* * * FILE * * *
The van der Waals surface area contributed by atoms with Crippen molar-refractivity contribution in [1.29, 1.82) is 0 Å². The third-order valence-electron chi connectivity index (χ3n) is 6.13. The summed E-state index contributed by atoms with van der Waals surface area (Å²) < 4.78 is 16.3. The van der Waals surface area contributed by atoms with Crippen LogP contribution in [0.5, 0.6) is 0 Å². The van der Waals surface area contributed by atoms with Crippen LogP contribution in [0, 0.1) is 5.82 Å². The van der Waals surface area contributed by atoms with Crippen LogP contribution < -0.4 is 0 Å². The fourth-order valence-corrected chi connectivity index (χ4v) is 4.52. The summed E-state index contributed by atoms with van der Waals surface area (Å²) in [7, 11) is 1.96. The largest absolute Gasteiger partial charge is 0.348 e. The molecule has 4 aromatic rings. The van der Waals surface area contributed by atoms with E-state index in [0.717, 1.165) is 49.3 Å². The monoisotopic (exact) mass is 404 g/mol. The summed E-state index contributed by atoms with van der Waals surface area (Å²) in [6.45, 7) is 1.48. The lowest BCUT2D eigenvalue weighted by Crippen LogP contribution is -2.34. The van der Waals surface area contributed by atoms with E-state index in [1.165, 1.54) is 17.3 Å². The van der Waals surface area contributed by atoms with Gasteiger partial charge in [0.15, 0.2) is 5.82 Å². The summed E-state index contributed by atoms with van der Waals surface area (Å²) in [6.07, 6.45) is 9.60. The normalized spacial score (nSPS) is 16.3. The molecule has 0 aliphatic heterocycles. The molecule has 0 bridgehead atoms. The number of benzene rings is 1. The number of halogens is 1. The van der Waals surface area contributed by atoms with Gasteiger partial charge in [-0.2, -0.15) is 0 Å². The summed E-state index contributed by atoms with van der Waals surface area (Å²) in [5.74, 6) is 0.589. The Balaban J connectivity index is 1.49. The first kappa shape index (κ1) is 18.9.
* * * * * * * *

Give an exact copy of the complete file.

The van der Waals surface area contributed by atoms with Crippen molar-refractivity contribution in [1.29, 1.82) is 0 Å². The third-order valence-electron chi connectivity index (χ3n) is 6.13. The summed E-state index contributed by atoms with van der Waals surface area (Å²) < 4.78 is 16.3. The van der Waals surface area contributed by atoms with Crippen LogP contribution in [0.5, 0.6) is 0 Å². The van der Waals surface area contributed by atoms with Crippen LogP contribution in [0, 0.1) is 5.82 Å². The van der Waals surface area contributed by atoms with Crippen LogP contribution < -0.4 is 0 Å². The fourth-order valence-corrected chi connectivity index (χ4v) is 4.52. The summed E-state index contributed by atoms with van der Waals surface area (Å²) in [7, 11) is 1.96. The largest absolute Gasteiger partial charge is 0.348 e. The molecule has 4 aromatic rings. The van der Waals surface area contributed by atoms with E-state index in [0.717, 1.165) is 49.3 Å². The monoisotopic (exact) mass is 404 g/mol. The summed E-state index contributed by atoms with van der Waals surface area (Å²) in [6.45, 7) is 1.48. The lowest BCUT2D eigenvalue weighted by Crippen LogP contribution is -2.34. The van der Waals surface area contributed by atoms with E-state index in [1.165, 1.54) is 17.3 Å². The van der Waals surface area contributed by atoms with Gasteiger partial charge in [0.15, 0.2) is 5.82 Å². The summed E-state index contributed by atoms with van der Waals surface area (Å²) in [6.07, 6.45) is 9.60. The normalized spacial score (nSPS) is 16.3. The molecule has 0 aliphatic heterocycles. The molecule has 0 bridgehead atoms. The number of benzene rings is 1. The number of halogens is 1. The van der Waals surface area contributed by atoms with Gasteiger partial charge in [-0.2, -0.15) is 0 Å². The summed E-state index contributed by atoms with van der Waals surface area (Å²) in [5.74, 6) is 0.589. The Balaban J connectivity index is 1.49. The first kappa shape index (κ1) is 18.9.